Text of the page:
UPDATE: Jonathan was kind enough to suggest that this was how to use comments effectively by citing my response. It must have been a slow Bike News day!

Sunday, July 21, 2013

Multiple Lane Transition with a Green Bike Box

Boston has done a bit with green paint that I thought were notable. Here's a series of photos of an application that you don't often see in the American context. I didn't have a lot of time to study the intersections. 
Here's a photo of a bike box across multiple lanes
the bike lane lead is provided to go from the right hand side to... 
the left hand side, you can see there's also a transition that can occur from the lane
the transition to the left hand side occurs for under the bridge so that you can continue on through the system avoiding a conflict.
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Traffic Signal Systems Committee Meeting in Portland

At the Summer meeting of the Transportation Research Board Committee on Traffic Signal Systems, we started off the three day meeting on a bike ride of inner Portland, giving the transportation engineers the opportunity to experience the streets on a bicycle. The 20 or so people that joined the trip got to see some of the good, bad, and brand new of the City. The visit included a trip on our City's downtown grid (slow speed progression - good), connections to the Waterfront across SW Naito Parkway (signals not really built for bicycle traffic - bad), the Eastbank Esplanade (relatively new), the Hawthorne Bridge counter (new), and the South Waterfront signals on SW Moody (new and improved).

The sit down meetings on Sunday occurred after lunch with multiple tracks of topic including (Simulation & Asset Management), (Multimodal & Technology - think driverless cars), and Signal Timing. The final session is a Research summary that comes up with Problem Statements that will be forwarded to the AASHTO Standing Committee on Research (SCOR) which results in some ideas that end up getting funded that can improve our practice in traffic signal systems.

These sorts of visits to bicycle infrastructure exposes engineers to a new mode that aren't always considered in traditional traffic engineering. There have been some cases where engineers have gotten an opportunity to travel to Europe to see the design used for multimodal solutions that have lead to 30% bicycle mode split.

That's a huge difference than Portland and it is largely because of the gaps that exist based on the various designs that have been used over the years and the lack of emphasis on this mode in the U.S.

More thoughts as the meeting continues throughout the next two days.

Saturday, July 20, 2013

Detecting Bicycles at Traffic Signals Sign

The City of Portland has been working with Portland State University students to determine whether the detection of bicycles at traffic signals can be best done with inductive loop detection or some other type. We have studied a variety of different detection types including video and microwave and thermal imaging and there are good applications for these different types depending on the infrastructure at your particular location.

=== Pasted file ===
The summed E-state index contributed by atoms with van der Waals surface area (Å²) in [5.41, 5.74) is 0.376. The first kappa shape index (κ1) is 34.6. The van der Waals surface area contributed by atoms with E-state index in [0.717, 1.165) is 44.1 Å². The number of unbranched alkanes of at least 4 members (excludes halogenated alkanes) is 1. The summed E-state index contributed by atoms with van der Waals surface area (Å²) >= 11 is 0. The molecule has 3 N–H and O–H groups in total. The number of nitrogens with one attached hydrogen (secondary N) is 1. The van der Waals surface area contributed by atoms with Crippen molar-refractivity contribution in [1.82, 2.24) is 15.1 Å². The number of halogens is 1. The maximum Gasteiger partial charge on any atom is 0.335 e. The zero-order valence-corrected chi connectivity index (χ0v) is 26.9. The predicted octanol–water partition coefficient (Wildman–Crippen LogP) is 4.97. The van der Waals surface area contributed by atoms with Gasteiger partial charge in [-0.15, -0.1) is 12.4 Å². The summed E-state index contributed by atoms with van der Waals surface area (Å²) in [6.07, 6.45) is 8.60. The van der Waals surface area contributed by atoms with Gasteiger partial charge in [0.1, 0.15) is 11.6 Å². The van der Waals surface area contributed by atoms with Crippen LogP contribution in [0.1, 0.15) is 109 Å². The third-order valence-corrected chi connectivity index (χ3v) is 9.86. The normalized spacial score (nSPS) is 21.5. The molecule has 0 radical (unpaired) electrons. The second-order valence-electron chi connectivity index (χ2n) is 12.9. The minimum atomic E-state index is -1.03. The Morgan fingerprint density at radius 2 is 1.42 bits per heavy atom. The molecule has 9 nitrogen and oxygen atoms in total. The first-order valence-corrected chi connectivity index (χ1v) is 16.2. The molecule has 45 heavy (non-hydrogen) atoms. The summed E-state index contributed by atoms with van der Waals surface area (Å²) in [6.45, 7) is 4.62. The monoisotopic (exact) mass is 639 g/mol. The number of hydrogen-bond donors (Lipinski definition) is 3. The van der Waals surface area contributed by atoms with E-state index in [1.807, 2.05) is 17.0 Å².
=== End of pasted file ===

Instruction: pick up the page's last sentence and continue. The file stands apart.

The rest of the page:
The standard detection remains inductive loops and with that sort of equipment, it is important to get people on bikes in the right spot so the traffic signal infrastructure can work as designed.   My experience in Boston, MA showed a new way of marking and signing where a  person should locate themselves and their bike to get a green indication. I couldn't really determine what the sign meant. It's not intuitive to me and I wasn't sure where I was supposed to place my bicycle.   I am hopeful someone will be able to tell me via the blog comments, without seeing the loop cuts in the pavement (see the last picture), I didn't know what the wording of the sign meant for me to do.    

I would compare this sign to the following video on being detected using the standard sign and detector marking.
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Detection of Bicycles at Traffic Signals in Boston

A few more varieties of markings and signage for detecting bicycles at traffic signals
Left turn lane detection marking (adjacent to the through lane marking)
Through movement detection marking
To request Green, wait on bicycle stencil
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Thursday, July 11, 2013

Bike Rental "Share" in Portland Maine

I was at the Portland, ME Amtrak railroad station and had a chance to try out the bike rental/bikeshare system called Zagster. Zagster had ten bikes lined up at a rack adjacent to the train station, less than 50 feet from the door. The system required a login and password (on the web) and I had set that up a couple of weeks before. I found the interface

The bikes were Breezer bikes with full fenders a rear rack and a front basket which made carrying my luggage from the station easier than I anticipated.  The one downside of reserving the bike online through the Zagster website is that they didn't indicate what size the bike was, so I reserved #209 and did not get one that was my size. It worked out, but it's something I shared with customer service as an idea to improve the web interface.

The docking station is not as elaborate as other bike share stations I have seen in Montreal, Washington D.C., etc. but was simple and did the trick. Rather than get a code from a kiosk adjacent to the bikes like these other units, it was delivered via text message on my phone. The text message allowed me to open the lock box that was simply bolted to the rear rack. It reminded me of the lock boxes that realtors use to control access to a spare key for a house they are showing, a simple solution to a problem with controlling access to the bikes.  The key to the lock was inside the box and attached to a cable that could be pulled out to operate the lock.

I did have trouble with the lock box in that I failed to close the box and that seemed to cause problems when I tried to reclose the bike. It also could have been user error.

The biked worked well for my trips and included a chain guard, so that is great for those that were just jumping on from the train station. One complaint was that the lights on the bike were really limited to  the 1-LED Frog bike lights (originally by Knog). At least there were lights on the bikes, unfortunately they weren't worth much for actually seeing the potholes of Portland, ME.